Cape Byron Management uses sustainably sourced biomass fuels which are low carbon, cost effective and renewable.
Biomass is organic, plant-based material sourced from waste timber, agricultural residues and dedicated energy crops that are generally not suitable for other viable uses.
Cape Byron Management’s policy is designed to ensure that we can verify that the biomass consumed in our generation facilities has been legally produced and is environmentally sustainable.
Cape Byron Power uses the following fuels that are 100% federally accredited renewable energy fuel sources that comply with Australia’s United Nations’ obligations under the Kyoto Protocol and Paris Accord:
|Bagasse||The plant fibre left over from the sugar cane harvest each year after the cane juice has been removed by the sugar mills.|
|Energy Crops||Such as the wood and plant fibre from purpose grown crops (e.g. plantation forestry).|
|Woodwaste||Waste timber from sawmill offcuts or from local weed removal that has no other economically beneficial use.|
|Approved Clearance||The waste fibre left over from already approved infrastructure projects being undertaken in the local area such as new roads, dams, transmission lines and subdivisions that has no other economical beneficial use.|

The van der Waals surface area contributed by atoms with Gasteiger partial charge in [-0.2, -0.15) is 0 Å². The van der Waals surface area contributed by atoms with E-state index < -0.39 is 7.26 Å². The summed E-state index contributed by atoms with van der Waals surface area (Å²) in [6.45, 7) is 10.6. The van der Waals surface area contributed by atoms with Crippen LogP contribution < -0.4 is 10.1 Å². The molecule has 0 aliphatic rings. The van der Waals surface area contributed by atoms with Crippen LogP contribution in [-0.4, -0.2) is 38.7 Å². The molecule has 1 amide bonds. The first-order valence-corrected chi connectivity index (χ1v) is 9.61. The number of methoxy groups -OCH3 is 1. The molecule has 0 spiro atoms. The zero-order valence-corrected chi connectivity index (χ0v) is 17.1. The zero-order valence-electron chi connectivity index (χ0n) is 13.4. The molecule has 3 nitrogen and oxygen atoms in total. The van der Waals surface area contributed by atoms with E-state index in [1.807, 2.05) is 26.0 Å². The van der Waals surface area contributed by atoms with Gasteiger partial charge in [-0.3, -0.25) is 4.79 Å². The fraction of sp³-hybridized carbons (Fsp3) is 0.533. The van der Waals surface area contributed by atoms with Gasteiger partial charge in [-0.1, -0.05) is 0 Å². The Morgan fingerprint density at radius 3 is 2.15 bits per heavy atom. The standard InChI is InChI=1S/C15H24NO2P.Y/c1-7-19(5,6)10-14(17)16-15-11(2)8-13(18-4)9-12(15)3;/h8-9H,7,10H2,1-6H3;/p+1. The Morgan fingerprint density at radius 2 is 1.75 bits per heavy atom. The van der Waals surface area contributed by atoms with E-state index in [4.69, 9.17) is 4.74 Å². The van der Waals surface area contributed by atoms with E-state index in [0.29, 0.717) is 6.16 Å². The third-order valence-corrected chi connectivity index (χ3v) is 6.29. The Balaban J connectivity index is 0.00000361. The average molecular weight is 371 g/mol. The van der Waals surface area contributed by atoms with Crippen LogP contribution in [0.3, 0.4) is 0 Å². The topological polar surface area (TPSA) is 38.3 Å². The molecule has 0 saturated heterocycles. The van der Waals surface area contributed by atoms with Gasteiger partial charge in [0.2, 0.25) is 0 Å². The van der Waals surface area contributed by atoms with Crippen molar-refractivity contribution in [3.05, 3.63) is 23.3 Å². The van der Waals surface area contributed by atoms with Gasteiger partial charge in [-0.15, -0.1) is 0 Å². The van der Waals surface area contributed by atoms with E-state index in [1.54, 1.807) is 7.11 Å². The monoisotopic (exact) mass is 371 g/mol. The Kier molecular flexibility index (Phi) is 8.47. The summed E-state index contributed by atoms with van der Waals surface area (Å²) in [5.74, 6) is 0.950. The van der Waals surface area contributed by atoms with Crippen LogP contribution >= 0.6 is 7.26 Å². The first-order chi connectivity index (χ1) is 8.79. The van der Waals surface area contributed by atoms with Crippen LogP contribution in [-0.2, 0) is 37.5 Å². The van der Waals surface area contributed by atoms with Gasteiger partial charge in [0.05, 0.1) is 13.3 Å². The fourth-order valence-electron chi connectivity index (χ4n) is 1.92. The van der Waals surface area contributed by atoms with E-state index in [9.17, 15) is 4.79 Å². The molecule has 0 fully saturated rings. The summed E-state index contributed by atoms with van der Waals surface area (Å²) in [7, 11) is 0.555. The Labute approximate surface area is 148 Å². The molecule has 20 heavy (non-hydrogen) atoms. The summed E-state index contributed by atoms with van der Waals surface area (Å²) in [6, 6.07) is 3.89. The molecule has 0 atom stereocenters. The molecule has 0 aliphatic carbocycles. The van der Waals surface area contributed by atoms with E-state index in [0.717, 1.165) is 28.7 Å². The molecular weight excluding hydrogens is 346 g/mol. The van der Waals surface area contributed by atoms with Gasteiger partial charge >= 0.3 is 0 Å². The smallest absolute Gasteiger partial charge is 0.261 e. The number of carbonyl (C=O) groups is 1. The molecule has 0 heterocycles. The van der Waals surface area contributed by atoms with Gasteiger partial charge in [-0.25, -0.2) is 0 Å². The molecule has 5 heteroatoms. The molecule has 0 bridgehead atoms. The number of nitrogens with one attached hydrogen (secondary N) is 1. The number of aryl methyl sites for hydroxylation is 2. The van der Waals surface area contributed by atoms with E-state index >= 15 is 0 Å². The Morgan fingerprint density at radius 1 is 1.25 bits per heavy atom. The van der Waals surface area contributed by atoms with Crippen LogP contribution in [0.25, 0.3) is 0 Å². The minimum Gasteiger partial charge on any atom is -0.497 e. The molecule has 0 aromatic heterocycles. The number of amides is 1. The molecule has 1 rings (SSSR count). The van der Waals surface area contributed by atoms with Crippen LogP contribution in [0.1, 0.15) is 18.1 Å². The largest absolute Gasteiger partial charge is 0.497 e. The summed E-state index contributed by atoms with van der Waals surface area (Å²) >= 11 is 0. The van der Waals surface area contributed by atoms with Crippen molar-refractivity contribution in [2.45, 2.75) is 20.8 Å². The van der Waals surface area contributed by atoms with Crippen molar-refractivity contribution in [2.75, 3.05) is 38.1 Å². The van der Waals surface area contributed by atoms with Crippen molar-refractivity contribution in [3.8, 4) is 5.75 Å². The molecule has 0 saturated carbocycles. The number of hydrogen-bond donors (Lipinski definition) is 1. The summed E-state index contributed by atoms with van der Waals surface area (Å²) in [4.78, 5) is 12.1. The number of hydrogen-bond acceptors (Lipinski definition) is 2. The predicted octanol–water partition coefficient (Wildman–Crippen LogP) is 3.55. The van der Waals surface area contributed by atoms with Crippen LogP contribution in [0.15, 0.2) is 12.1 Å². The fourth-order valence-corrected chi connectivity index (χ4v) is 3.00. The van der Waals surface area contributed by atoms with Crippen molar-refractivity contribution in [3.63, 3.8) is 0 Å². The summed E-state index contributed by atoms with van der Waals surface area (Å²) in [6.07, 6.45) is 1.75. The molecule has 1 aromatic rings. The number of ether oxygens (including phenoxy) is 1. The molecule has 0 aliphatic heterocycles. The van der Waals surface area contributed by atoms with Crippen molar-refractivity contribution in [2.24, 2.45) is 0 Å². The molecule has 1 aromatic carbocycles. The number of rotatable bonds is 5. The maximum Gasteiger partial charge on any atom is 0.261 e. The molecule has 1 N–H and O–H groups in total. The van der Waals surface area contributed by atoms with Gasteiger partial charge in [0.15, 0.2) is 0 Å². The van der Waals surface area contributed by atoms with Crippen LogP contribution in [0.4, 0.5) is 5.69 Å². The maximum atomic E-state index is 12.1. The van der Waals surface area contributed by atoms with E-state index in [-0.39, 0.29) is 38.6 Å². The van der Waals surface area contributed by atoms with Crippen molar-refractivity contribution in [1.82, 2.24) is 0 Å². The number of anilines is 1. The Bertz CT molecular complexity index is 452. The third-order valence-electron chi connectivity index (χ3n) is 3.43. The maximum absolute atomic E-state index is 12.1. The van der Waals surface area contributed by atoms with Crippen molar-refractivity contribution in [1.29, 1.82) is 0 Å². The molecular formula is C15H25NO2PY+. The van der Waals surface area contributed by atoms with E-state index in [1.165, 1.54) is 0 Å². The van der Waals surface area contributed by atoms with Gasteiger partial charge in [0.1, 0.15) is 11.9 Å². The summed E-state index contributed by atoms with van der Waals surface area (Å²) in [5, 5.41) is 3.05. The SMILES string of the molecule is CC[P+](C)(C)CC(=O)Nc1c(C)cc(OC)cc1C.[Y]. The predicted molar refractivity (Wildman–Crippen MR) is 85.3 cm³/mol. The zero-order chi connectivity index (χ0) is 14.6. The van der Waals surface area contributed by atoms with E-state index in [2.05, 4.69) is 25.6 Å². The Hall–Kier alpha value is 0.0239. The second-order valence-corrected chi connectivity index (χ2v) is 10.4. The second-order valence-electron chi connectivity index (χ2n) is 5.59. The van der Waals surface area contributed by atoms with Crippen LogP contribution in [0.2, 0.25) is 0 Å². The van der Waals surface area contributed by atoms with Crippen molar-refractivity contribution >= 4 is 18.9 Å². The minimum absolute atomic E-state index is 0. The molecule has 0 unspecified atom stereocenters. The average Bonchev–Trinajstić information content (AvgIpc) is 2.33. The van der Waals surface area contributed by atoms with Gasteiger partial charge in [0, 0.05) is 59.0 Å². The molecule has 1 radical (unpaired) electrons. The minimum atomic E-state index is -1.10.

Throughout its cycle, biomass absorbs carbon dioxide from the atmosphere and, through the process of photosynthesis, stores it as energy. Biomass, such as crops and trees, are naturally replenishing, whether through natural re-growth or plantation plantings. In this way, biomass maintains carbon equilibrium.
Sustainability principles implemented by Cape Byron Management ensures we comply, as a minimum, with the sustainability requirements being introduced by the Australian government and the regulatory and policy initiatives developing domestically.
Cape Byron Management uses their purchase contracts to contribute to local prosperity in the area of supply chain management and biomass production and the social well-being of employees and the local population in the area of the biomass production.